YOU MUST WATCH THIS ONE FIRST!!! I really don’t need to say anything more. Just watch it! (Oh crap- I think I’m going to binge watch it again!)

    Two Weeks
    Murder/Detective mystery with a (heartstring) twist. Kind of like City Hunter in that it keeps you pumped and watching. Really loved this drama.

    Hidden Identity
    Detective/Undercover Cops story. Loved it. I really like all these actors, so I knew it would be good.

    Beloved Classic K-Dramas

    Coffee Prince
    This was ​my husband’s and my introduction to K-dramas. We watched the last maybe 6 episodes on TV. Had no idea that K-dramas were like this. We were hooked- and then it was over! This was probably ​8​ years ago? We thought that K-dramas were only for old people and on video. So we were surprised​ when we caught this on TV​. This drama is iconic- every Korean knows it, I think. ​​

    My Lovely Sam Soon
    Loved this drama. ​Nearly, t​he entire Korean country watched this drama. At the time of its released, there were less K-dramas on TV, so the ratings were extremely high.

    Traditional K-dramas -Melodramas

    Baker King Kim Takgoo
    Classic K-Drama. Loved it. The actors are quite good and the storyline is ssoooooo classic Korean drama.

    Fabulous lead actors – male and female; light and fun, “Yeh Chep!” (Yes, Chef!) became kind of a laughable, coined-phrase.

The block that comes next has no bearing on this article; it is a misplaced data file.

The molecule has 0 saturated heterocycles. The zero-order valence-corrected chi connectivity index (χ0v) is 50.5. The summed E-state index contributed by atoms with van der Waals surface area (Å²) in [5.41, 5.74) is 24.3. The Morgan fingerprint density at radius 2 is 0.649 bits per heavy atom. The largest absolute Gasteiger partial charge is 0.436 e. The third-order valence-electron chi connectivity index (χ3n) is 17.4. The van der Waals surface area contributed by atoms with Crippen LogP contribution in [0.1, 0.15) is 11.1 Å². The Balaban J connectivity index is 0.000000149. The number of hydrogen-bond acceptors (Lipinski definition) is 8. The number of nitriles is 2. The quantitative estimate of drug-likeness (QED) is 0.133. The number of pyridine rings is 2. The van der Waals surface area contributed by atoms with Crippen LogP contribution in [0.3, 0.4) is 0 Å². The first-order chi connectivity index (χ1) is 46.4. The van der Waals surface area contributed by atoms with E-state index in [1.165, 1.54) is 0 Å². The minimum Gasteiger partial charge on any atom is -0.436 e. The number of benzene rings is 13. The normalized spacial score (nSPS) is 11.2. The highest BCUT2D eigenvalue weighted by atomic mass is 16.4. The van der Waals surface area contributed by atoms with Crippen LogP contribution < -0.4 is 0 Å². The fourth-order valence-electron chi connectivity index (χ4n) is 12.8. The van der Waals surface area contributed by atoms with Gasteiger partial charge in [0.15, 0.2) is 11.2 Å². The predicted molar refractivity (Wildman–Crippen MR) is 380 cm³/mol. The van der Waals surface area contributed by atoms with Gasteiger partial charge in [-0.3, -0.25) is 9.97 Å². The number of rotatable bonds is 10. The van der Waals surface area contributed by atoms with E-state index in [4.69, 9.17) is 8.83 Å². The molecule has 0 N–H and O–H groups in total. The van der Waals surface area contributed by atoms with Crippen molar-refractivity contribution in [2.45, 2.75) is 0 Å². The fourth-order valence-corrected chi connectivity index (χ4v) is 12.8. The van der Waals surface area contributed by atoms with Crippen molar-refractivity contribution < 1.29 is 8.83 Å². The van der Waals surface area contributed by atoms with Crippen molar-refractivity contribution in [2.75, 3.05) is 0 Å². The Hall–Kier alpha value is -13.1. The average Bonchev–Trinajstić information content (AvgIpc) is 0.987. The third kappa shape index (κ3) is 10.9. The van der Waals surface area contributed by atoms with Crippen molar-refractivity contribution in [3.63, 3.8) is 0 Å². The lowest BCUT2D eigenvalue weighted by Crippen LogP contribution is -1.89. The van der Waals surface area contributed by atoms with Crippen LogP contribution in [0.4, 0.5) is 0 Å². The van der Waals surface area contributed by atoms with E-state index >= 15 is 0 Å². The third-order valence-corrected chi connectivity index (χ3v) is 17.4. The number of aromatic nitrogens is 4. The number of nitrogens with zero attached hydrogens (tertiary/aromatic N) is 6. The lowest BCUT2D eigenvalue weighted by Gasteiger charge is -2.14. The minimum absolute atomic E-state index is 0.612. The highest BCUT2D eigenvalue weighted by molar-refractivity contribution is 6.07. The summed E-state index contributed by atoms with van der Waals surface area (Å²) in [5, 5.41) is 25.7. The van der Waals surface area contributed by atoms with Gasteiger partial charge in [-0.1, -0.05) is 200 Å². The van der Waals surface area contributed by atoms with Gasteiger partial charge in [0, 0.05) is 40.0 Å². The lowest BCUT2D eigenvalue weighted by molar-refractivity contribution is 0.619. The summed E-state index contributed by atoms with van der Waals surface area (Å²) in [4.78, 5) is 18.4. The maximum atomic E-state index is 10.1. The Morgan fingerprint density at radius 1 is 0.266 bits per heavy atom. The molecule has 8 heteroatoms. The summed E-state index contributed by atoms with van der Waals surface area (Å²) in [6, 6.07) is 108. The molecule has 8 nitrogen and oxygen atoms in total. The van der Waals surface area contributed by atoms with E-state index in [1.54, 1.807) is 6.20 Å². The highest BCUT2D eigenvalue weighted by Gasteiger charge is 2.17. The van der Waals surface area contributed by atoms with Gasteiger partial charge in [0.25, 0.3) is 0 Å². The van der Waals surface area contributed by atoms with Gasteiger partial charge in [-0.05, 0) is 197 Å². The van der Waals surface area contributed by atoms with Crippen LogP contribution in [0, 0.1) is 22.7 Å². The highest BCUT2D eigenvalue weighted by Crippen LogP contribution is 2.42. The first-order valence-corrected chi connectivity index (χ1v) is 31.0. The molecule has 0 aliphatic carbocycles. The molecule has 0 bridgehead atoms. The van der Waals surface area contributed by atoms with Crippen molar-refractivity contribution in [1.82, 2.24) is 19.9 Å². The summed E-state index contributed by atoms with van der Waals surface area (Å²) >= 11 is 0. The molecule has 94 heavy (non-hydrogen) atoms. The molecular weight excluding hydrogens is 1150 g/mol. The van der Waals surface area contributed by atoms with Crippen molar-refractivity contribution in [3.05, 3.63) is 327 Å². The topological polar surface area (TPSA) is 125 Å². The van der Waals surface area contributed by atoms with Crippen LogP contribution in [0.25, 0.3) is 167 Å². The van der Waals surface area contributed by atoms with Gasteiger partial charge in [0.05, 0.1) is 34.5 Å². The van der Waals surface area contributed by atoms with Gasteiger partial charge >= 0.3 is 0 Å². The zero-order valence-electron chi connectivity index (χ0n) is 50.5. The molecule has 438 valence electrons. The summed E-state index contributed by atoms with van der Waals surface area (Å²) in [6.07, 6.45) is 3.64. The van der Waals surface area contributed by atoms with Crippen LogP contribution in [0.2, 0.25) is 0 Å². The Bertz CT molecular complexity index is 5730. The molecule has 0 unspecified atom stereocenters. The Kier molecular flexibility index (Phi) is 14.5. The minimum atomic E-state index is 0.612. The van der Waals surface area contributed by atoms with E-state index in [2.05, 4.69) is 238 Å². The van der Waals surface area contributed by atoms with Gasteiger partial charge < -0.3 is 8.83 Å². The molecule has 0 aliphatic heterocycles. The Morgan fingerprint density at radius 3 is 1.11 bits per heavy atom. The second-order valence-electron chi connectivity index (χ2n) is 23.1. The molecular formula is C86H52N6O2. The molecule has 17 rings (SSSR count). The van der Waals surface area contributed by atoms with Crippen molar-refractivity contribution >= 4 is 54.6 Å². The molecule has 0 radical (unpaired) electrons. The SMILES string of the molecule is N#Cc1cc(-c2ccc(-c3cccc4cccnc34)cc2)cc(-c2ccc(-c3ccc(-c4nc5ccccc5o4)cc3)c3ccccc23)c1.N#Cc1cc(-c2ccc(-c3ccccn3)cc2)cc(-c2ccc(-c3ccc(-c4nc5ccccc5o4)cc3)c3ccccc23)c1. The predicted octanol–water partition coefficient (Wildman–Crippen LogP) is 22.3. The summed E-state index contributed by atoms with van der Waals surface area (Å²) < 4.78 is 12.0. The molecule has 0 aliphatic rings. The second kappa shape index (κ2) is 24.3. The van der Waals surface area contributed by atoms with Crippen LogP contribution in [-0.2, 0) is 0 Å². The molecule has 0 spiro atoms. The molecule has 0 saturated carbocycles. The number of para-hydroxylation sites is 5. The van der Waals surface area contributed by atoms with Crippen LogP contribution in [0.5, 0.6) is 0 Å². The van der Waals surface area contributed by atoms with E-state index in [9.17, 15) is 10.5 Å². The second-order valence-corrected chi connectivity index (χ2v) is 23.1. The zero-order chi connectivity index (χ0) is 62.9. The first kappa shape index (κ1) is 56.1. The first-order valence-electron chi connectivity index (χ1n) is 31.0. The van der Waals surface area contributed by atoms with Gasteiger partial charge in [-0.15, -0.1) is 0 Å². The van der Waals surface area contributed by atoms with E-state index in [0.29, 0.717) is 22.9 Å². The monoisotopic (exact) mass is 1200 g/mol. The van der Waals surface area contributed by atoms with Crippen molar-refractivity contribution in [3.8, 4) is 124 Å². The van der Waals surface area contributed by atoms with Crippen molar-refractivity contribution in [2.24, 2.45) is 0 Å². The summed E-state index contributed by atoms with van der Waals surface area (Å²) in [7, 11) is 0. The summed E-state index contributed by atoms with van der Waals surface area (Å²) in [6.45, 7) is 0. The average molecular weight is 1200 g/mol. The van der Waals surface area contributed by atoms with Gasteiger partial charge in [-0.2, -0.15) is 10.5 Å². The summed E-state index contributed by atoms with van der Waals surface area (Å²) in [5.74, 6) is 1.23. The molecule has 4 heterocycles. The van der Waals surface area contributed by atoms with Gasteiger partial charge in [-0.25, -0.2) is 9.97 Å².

Fantasy K-Drama – but remarkably believe​able​ and memorable

    My Love From Another Star
    Amazingly great.Took Korea​ (and Asia)​ by a storm. K-dramas know how to do fantasy (and I’m not much into the fantasy genre​, but with K-dramas ….​). I’m pretty sure I cried during this one, but don’t tell anyone.

    I Hear Your Voice
    A guy can hear the thoughts of others. It’s a love story, court drama, and there’s a serial killer that scared the crap out of me. Even when I saw this actor later on a variety show, I was on edge the whole time, knowing he had a hidden knife just ready to slit someone’s throat. Loved it.

    Secret Garden
    Certain scenes have become iconic and still talked about. Fun, fun, fun! Over the top fun (the mother!!!). Love all these main actors.

    Heal Me
    Every Korean on the planet loved this one​ (or so it seems)​. Ridiculously funny. Last week, the lead actors and writers won every single best award from MBC

    Historical K-dramas – Loved both of these (and I don’t like Sageuk dramas ….)

    Historical drama; I rarely watch Sageuk dramas, but this one had me enthralled. Loved it.

    Bridal Mask
    Another Sageuk drama that I watched. It’s​ set​ during the time of the Japanese Occupation. Great actors, etc. This is based on a popular Korean manhwa. Riveting.

  15. Sara Yu says: